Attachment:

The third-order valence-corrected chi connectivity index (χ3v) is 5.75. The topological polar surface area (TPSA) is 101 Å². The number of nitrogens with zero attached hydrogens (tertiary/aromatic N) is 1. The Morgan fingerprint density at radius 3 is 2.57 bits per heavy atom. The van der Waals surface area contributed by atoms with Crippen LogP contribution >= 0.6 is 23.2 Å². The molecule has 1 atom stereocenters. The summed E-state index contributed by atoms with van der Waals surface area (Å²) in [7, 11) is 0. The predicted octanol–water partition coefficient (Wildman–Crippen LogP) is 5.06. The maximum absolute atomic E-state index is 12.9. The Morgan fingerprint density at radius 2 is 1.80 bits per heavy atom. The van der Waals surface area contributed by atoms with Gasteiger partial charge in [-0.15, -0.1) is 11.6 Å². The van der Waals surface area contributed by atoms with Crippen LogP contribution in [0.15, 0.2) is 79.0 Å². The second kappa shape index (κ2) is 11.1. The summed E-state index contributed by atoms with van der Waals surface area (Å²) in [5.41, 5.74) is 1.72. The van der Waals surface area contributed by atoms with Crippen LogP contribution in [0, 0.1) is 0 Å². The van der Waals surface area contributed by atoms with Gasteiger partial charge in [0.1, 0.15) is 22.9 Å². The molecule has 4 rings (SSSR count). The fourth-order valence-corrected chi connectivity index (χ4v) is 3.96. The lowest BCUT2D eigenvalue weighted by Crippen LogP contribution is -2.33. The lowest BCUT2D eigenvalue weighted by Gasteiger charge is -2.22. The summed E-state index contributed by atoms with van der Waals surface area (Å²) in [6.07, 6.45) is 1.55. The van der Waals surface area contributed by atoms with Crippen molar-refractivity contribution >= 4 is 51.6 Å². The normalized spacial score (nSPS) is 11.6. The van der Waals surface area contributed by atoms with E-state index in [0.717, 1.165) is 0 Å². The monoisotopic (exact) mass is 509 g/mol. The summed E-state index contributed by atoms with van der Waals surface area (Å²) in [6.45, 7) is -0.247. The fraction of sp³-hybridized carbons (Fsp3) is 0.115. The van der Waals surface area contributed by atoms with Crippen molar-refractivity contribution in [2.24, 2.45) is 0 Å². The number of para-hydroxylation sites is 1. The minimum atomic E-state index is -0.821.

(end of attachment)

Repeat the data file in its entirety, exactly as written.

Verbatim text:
The third-order valence-corrected chi connectivity index (χ3v) is 5.75. The topological polar surface area (TPSA) is 101 Å². The number of nitrogens with zero attached hydrogens (tertiary/aromatic N) is 1. The Morgan fingerprint density at radius 3 is 2.57 bits per heavy atom. The van der Waals surface area contributed by atoms with Crippen LogP contribution >= 0.6 is 23.2 Å². The molecule has 1 atom stereocenters. The summed E-state index contributed by atoms with van der Waals surface area (Å²) in [7, 11) is 0. The predicted octanol–water partition coefficient (Wildman–Crippen LogP) is 5.06. The maximum absolute atomic E-state index is 12.9. The Morgan fingerprint density at radius 2 is 1.80 bits per heavy atom. The van der Waals surface area contributed by atoms with Gasteiger partial charge in [-0.15, -0.1) is 11.6 Å². The van der Waals surface area contributed by atoms with Crippen LogP contribution in [0.15, 0.2) is 79.0 Å². The second kappa shape index (κ2) is 11.1. The summed E-state index contributed by atoms with van der Waals surface area (Å²) in [5.41, 5.74) is 1.72. The van der Waals surface area contributed by atoms with Crippen LogP contribution in [0, 0.1) is 0 Å². The van der Waals surface area contributed by atoms with Gasteiger partial charge in [0.1, 0.15) is 22.9 Å². The molecule has 4 rings (SSSR count). The fourth-order valence-corrected chi connectivity index (χ4v) is 3.96. The lowest BCUT2D eigenvalue weighted by Crippen LogP contribution is -2.33. The lowest BCUT2D eigenvalue weighted by Gasteiger charge is -2.22. The summed E-state index contributed by atoms with van der Waals surface area (Å²) in [6.07, 6.45) is 1.55. The van der Waals surface area contributed by atoms with Crippen molar-refractivity contribution >= 4 is 51.6 Å². The normalized spacial score (nSPS) is 11.6. The van der Waals surface area contributed by atoms with E-state index in [0.717, 1.165) is 0 Å². The monoisotopic (exact) mass is 509 g/mol. The summed E-state index contributed by atoms with van der Waals surface area (Å²) in [6.45, 7) is -0.247. The fraction of sp³-hybridized carbons (Fsp3) is 0.115. The van der Waals surface area contributed by atoms with Crippen molar-refractivity contribution in [2.24, 2.45) is 0 Å². The number of para-hydroxylation sites is 1. The minimum atomic E-state index is -0.821.